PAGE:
The woman I mentioned above is an Irish Catholic from New Orleans. She was living in San Francisco, where the story starts, when she finished her novel. Anne Rice completed Interview with the Vampire in 1973, just two years after Dark Shadows went off the air. She didn't think it was good so she stuck it in a drawer and forgot about it for three years. In 1976, Rice changed her mind about the manuscript so the book was published and became an instant hit. Her only rival during that era was possibly Stephen King with his release of Salem's Lot. In 1985, Rice released The Vampire Lestat and started the Vampire Chronicles. Movies were spawned but the only one that did well was "Interview with the Vampire," probably because of Brad Pitt and Tom Cruise in the lead roles.
There was another quiet period that was short lived for vampires. Hollywood was getting into the comic book adaptations so it decided to release one about a dhampir, a half human, half vampire. "Blade" was a good start, but the other movies didn't fair that well. Other movies were released, but there was nothing new to them so they bombed at the box office. I have to say that I did enjoy "30 days of Night." It was a very good film that should have gotten more attention, especially for bringing back the raw, animalistic, actually horrifying vampire. "I Am Legend" brought vampires to the forefront, but they were not the pitiful people of Richard Matheson's classic novel. The only movie to achieve that feat was "The Last Man on Earth" with Vincent Price. The last vampire movie I saw was "Let the Right One In" which is the best I've seen in a while. Even if you don't like vampires, see it because it's just a beautiful and thrilling story. The English version (since the one I saw is actually in Dutch) of the movie will be coming out in 2010. Let's hope they don't mangle it.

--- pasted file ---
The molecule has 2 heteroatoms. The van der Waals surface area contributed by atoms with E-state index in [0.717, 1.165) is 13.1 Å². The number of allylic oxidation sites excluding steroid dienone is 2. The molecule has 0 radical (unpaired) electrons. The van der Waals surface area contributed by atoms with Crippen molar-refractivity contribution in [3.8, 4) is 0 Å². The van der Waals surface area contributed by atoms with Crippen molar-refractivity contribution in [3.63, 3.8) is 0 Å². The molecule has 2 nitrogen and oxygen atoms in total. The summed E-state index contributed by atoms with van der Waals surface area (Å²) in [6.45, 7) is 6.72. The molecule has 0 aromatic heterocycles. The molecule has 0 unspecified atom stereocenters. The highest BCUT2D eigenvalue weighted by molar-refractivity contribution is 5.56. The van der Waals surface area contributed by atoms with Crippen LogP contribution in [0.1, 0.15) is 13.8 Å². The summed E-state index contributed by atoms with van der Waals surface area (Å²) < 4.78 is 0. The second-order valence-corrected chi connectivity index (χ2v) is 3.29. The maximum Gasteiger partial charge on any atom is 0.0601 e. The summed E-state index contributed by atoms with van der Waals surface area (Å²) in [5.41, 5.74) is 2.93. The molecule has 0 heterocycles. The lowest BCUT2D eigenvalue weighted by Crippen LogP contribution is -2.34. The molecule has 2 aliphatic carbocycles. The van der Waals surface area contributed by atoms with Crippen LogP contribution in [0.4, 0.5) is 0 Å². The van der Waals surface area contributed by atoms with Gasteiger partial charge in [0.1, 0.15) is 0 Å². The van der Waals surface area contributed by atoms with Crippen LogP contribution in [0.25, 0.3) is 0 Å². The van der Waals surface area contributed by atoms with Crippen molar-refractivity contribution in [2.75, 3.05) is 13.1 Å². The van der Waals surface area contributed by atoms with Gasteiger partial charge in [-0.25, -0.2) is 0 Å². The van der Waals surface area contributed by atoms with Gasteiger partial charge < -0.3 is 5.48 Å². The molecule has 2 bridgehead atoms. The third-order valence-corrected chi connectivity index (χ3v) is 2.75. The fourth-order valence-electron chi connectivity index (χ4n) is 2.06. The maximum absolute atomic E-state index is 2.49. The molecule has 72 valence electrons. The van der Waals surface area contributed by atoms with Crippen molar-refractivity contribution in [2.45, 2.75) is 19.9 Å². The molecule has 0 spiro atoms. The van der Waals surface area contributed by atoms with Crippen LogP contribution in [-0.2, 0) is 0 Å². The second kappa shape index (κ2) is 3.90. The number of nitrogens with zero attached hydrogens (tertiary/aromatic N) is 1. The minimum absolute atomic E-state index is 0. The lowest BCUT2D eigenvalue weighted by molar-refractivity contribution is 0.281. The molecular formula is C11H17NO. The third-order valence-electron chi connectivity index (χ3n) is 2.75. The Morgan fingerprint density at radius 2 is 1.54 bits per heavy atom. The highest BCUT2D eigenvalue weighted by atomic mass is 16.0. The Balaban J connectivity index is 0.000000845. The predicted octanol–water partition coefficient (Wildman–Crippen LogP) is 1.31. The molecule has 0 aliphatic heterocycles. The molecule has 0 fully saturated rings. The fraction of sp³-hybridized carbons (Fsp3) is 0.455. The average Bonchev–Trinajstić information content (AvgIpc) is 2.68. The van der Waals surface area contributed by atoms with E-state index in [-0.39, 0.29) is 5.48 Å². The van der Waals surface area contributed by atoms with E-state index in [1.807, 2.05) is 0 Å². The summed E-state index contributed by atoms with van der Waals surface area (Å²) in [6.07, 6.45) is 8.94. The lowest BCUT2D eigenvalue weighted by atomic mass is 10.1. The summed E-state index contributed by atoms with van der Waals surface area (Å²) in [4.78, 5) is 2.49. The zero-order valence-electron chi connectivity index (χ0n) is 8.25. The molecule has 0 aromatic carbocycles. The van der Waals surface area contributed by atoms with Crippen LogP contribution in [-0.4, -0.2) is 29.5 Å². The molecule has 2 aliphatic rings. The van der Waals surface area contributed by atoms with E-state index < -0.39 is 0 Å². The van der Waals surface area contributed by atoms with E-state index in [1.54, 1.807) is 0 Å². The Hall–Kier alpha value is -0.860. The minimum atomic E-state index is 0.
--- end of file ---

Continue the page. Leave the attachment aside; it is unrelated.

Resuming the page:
Anyway, the public was lukewarm about bloodsuckers in general. The literature had become redundant. As of now, there are several projects showing, in production, or pre-production that have sparked a new interest in the undead.
Twilight by Stephanie Meyers is a book and series that has gotten millions of people to read about Bella Swan, ordinary human, and her Adonis-like, vampire boyfriend, Edward Cullen. Meyers has put a new spin on these legendary figures, creating new laws that these vegetarian vampires follow. Really though, they follow the relunctant vampire model with a touch of teen angst mixed in for good measure.
"True Blood" on HBO is a pleasant surprise. I actually wrote most of this last week, but wanted to post it after seeing the show. Southern folk and vampires fighting for their rights, make for a new change and an amusing show. The southern accents are horribly done, but add to the campy quality of the series. Definitely not for the kiddies and squemish. The series are based on eight novels which I'm thinking of picking up once I actually have cash in my bank account (Damn you,Terminus and Fun!).
And once again, I'm hoping Johnny Depp makes the best damn vampire movie of the decade with the "Dark Shadows" movie. I found out about Tim Burton directing from current DS producers and beat out my movie sources. I hope Burton can return to his former glory since lately he hasn't done well at all. A closet fan-my brother (who probably became interested when he was forced to watch hours of the show since I hogged the tv and talked about it constantly)-argued with me that it'll be good, siting eras of the show they'll probably focus on and which haven't been seen on a screen in a while. One can only hope.